Celtics

Celtics hope to minimize mistakes while picking up the pace

Celtics hope to minimize mistakes while picking up the pace

WALTHAM, Mass. – The 20 or so pounds of weight lost by Marcus Smart from a year ago is expected to help him become an even bigger impact defender this season.

It’ll also help him at the other end of the floor with the Celtics looking to play at a faster pace than we’ve seen under fifth-year coach Brad Stevens.

“With the skillset we have and guys coming off the bench, we definitely have the capability to do that,” Smart said.

Playing at a faster pace has actually been one of the strengths of the Celtics under Brad Stevens.

Boston has advanced to the postseason each of the last three seasons which includes two seasons (2015 and 2016) when they finished fifth and third, respectively, in the league in pace.

Last season was Boston’s most successful campaign since Brad Stevens has been their coach, but the team’s pace ranked only 12th in the NBA (99.32).

Indeed, playing a quicker game while minimizing mistakes, is one of the many challenges Stevens and the Celtics will face this season.

In each of the last three seasons, the Celtics have finished among the league’s top-8 in lowest turnover percentage. Stevens’ rookie season with the Celtics in 2014, Boston’s turnover percentage was .159 which ranked 28th in the league.

“I want us to play faster if we can keep the ball within our team,” said Stevens, referring to the Celtics’ need to limit turnovers. “Faster can be a number of things. For us, pace is the word, right? Pace can be up the floor but it can also be once you get into your half court, being able to move and cut, play together.”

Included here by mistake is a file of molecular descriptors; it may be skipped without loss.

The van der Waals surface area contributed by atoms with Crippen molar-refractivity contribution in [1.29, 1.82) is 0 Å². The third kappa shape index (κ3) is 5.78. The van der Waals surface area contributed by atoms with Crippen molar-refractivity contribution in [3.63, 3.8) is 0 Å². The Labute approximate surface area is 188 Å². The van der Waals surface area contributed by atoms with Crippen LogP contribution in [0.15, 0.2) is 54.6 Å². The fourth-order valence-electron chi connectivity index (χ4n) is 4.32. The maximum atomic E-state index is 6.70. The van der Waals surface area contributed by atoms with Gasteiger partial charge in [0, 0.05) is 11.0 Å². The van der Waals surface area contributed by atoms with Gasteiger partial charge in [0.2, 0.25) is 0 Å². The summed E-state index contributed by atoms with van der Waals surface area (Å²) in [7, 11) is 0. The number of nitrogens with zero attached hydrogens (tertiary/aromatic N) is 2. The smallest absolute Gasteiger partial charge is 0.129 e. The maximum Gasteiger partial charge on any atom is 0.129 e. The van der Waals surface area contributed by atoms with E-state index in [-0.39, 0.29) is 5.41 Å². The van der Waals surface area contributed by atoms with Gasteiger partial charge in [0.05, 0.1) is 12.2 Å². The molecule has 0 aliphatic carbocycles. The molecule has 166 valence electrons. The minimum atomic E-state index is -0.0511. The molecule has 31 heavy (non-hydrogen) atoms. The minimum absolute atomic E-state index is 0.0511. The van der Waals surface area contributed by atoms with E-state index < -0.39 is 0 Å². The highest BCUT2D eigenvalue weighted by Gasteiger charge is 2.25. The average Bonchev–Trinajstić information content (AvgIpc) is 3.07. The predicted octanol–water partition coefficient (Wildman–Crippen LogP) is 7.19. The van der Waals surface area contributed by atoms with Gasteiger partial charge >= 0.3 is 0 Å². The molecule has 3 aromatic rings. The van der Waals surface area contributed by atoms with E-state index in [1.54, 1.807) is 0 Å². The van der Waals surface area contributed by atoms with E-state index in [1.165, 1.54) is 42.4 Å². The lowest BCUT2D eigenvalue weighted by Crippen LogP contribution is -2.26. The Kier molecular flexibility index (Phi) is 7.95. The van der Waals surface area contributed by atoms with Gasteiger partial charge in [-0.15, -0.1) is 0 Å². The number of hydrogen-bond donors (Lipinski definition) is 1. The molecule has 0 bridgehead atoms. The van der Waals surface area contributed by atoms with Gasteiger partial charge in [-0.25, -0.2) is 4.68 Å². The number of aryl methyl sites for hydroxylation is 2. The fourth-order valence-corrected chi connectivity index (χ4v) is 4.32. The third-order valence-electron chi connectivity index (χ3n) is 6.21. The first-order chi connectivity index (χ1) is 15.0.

But the goal of playing faster this season is something the Celtics will have to build up to, especially with a roster that’s filled with new faces who are still learning how to play with each other.

“We’re throwing the ball all over the gym some right now and making plays we’ll have to clean up,” Stevens said. “But as far as the intent of what we’re trying to do and the way guys are playing … it’s been good.”

But the Celtics, while eager to get out and run, understand balancing that with being a strong defensive team isn’t easy.

Last season, three of the top-5 teams in pace (Brooklyn, Phoenix and Philadelphia) were in the bottom half of the NBA defensively.

“We want to get the ball out and when we get stops, we want to get the ball up the floor as quick as possible,” Smart said. “Quick buckets, and we want to be able to execute at a fast pace.”

Said Stevens: “We want to do everything with pace; we want to do everything with high motor.”

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BOSTON SPORTS TONIGHT PODCAST: Jayson Tatum vs. Markelle Fultz debate

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BOSTON SPORTS TONIGHT PODCAST: Jayson Tatum vs. Markelle Fultz debate

0:41 - Michael Holley, Tom Giles, and Kayce Smith give their reactions on the Celtics getting their first win of the season and a comparison between Isaiah Thomas and Kyrie Irving in the 4th quarter.

7:17 - Phil Perry joins BST to break down the tale of the tape between the Falcons and the Patriots as he breaks down the quarterbacks, offense, defense, coaching, and intangibles between the two teams.

11:57 - Our crew on BST discuss number 1 overall pick Markelle Fultz and number 3 overall pick Jayson Tatum going up against each other and debate who seems like the better pick so far.